Social Technology

Social Technology

Social Technology

Social Technology

Synopsis

Mr. Berkow steps out from behind his New York Times reporter's notebook to spin the tales of his life as a pickup basketball player. To the Hoop tells the story of a year in his basketball life, as he resolves to enhance his game and stave off the ravages of time. Berkow is one of the best sportswriters around, so it is no surprise that his basketball odyssey is one of the best sports books of this or any other year. --George Plimpton

Excerpt

This book is concerned with a reappraisal of methodology in the social sciences. It will not only attempt to establish the need for such a reappraisal, but will offer specific proposals for methodological modification of traditional procedures. The practical implementation of these proposals will be illustrated by examples.

It has been remarked that many of the difficulties that beset our world today can be explained by the fact that progress in the social‐ science domain has lagged far behind that in the physical sciences. Moreover, if we contemplate the continuing explosion of knowledge of our physical surroundings—a knowledge that will soon open up to us vast new techniques ranging from molecular to planetary engineering, with eerie implications for human society—we may well take a dire view of the future, unless we assume that the gap between the social and the physical sciences will not persist.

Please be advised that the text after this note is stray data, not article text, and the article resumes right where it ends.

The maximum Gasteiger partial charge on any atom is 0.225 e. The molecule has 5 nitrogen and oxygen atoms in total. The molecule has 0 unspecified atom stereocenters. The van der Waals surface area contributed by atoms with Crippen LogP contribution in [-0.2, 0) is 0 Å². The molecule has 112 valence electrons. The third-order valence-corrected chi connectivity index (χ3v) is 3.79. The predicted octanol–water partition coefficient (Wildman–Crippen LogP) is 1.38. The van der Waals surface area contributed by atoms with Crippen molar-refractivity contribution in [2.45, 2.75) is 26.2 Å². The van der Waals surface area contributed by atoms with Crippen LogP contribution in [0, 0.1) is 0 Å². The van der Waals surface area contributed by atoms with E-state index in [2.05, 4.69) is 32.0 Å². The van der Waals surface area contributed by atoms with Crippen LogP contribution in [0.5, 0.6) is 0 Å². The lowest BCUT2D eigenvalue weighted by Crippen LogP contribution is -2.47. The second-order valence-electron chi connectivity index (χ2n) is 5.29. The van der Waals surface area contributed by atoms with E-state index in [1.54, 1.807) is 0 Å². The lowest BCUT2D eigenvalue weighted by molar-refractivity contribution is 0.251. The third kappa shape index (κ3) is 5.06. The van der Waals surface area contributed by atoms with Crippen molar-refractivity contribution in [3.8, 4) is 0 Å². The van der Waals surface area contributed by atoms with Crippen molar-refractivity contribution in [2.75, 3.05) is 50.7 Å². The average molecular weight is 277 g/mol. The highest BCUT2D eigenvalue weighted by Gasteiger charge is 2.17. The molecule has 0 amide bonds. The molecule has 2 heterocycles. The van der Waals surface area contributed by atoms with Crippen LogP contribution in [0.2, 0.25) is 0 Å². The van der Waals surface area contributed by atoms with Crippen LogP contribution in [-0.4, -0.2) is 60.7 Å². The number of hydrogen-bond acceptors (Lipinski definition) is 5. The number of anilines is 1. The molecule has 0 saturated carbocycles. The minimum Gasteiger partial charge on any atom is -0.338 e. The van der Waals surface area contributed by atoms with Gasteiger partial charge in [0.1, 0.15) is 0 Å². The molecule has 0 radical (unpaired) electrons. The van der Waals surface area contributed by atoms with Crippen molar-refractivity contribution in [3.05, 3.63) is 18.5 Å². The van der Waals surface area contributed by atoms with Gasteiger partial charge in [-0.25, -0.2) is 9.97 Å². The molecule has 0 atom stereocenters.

The disasters that may befall us if we fail to narrow this gap are many. Even if international relations do not deteriorate to the point of nuclear war, the despair of economically underprivileged nations and of underprivileged classes within nations may assume such proportions as to make the world a very tense and unpleasant place in which to live. Specifically, the disparity between economically lagging and advanced countries seems to be increasing rather than diminishing at the moment, and, consequently, an explosive situation is developing. Within prosperous countries, such as the United States, there is a distinct and growing threat that increased automation, coupled with an obsolete and aimless system of education, will lead to a restratification of society in which a large middle class may find itself without suitable employment and without adequate means of filling its leisure time enjoyably and constructively.

There are numerous other developments on the horizon, interacting with those already mentioned, that carry seeds of possibly ominous implications. Three are singularly thought-provoking: the restructuring of our cities entailed by automation, new materials, new modes of transportation, and, above all, vastly enhanced means of communication; the trend toward . . .

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